Things To Do In Lehigh Valley
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There’s never a shortage of awesome things to do in Lehigh Valley, but there are some things you must experience — especially if you’ve either never been to our region, or if it's been a few years.
The story of Lehigh Valley is told at Allentown’s Liberty Bell Museum, where America’s symbol of freedom was hidden during the Revolutionary War and now where visitors come for the Pip the Mouse puppet show before Christmas. The region’s tale is told in the towering blast furnaces of Bethlehem’s SteelStacks™, reborn as the backdrop for musical performances and festivals, regional celebrations, and art exhibitions. The narrative meanders through Easton’s canals that once served industries like coal, silk, steel and iron, but now transport, guests for dinner cruises on Pennsylvania’s only mule-drawn canal boat. And while a walking tour of downtown Bethlehem offers a deep look into Colonial history, the region as a whole offers far more than just historic sites and a tentative to the World Heritage List for its historic Moravian district.
Whether it’s coloring outside at the lines at Crayola Experience™, hitting one of the many scenic trails, and refueling with one of our top Lehigh Valley foods; or cheering on the many events at the PPL Center, riding the thrills at Dorney Park & Wildwater Kingdom, and trying your luck at Wind Creek Bethlehem casino, these are the experiences that make Lehigh Valley.
For arts & music lovers
A spot that reflects its past but seamlessly blends the hip with the historic, Lehigh Valley has developed a rich, sustained arts and entertainment scene, especially when it comes to live music. Famous names pack historic theaters, churches, and outdoor pavilions for legendary rockstars, blues artists, country singers, and internationally acclaimed musicians who bridge genres from Afrobeat to Zydeco, all while visitors can tour the factory where Martin Guitars are handcrafted.
For night life seekers
One of Pennsylvania's top-rated resort and casinos, Wind Creek Bethlehem is a gaming and entertainment destination in the heart of the former Bethlehem Steel campus located on the SouthSide of Bethlehem. Built for shoppers, foodies, spa-goers, and gaming enthusiasts, the casino and AAA Four Diamond hotel features more than 280 upscale hotel rooms, plus 150 table games, state-of-the-art slot machines, live dealer stadium gaming, dining, and entertainment venues.
For the festival & event goers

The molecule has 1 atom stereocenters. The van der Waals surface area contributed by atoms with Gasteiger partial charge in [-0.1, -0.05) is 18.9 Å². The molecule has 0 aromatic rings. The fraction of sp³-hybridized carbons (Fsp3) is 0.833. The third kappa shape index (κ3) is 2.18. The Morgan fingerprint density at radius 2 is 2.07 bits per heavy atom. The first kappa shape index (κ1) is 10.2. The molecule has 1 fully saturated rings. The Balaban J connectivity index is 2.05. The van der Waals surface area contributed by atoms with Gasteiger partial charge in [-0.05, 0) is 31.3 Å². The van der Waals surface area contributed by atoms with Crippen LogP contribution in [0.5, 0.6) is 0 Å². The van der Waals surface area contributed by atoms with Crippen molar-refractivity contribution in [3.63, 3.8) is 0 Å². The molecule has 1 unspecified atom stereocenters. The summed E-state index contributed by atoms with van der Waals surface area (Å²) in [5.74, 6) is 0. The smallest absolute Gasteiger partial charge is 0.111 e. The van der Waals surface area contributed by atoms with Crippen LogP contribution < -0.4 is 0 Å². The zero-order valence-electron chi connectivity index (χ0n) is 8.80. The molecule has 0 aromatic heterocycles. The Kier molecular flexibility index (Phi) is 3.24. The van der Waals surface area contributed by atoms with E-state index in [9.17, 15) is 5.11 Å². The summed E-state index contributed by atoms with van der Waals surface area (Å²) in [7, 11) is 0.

There’s something for everyone to love in Lehigh Valley, where events galore unfold throughout the year. From blockbuster festivals and live concerts to food- and drink-related celebrations and sporting events, happenings of all kinds occur across the region nearly every day of the year.
For the foodies (& libations lovers)
Residents and visitors alike love the farmers markets nearby, especially during harvest times throughout the year to wrap their fingers around strawberries and apples, pumpkins, and vegetables. At the same time, those passionate for another fruit– the grape –enjoy tours and tastings at more than 12 wineries, and hop-lovers taste still another side of the area's award-winning, small-batch breweries that make up the Lehigh Valley Ale Trail. And did we mention the handcrafted cocktails from local distilleries?
For history buffs
Lehigh Valley’s historic Moravian Bethlehem, a tentative for World Heritage Designation, draws both U.S. and international visitors with sites demonstrating a unique, historically rich, and culturally significant way of life for over 300 years. Those wanting to explore the history of the former Bethlehem Steel won't want to miss a walk along the Hoover Mason Trestle, an elevated 1/3-mile walkway built along the railway that once hauled iron ore to Bethlehem Steel’s blast furnaces. You can actually touch – and ring – a replica of the Liberty Bell that rests at the Liberty Bell Museum in Zion’s Reformed United Church of Christ in Allentown. The site was not only where America’s most famous symbol of freedom was hidden during the Revolutionary War, but it also served as a refuge during Indian raids, a hospital, and a meeting place for the reading of the Declaration of Independence. While these sites form a triple-crown for history lovers, the region offers much more for anyone fascinated by glimpses of the challenges, culture, and quirks of colonial and industrial life.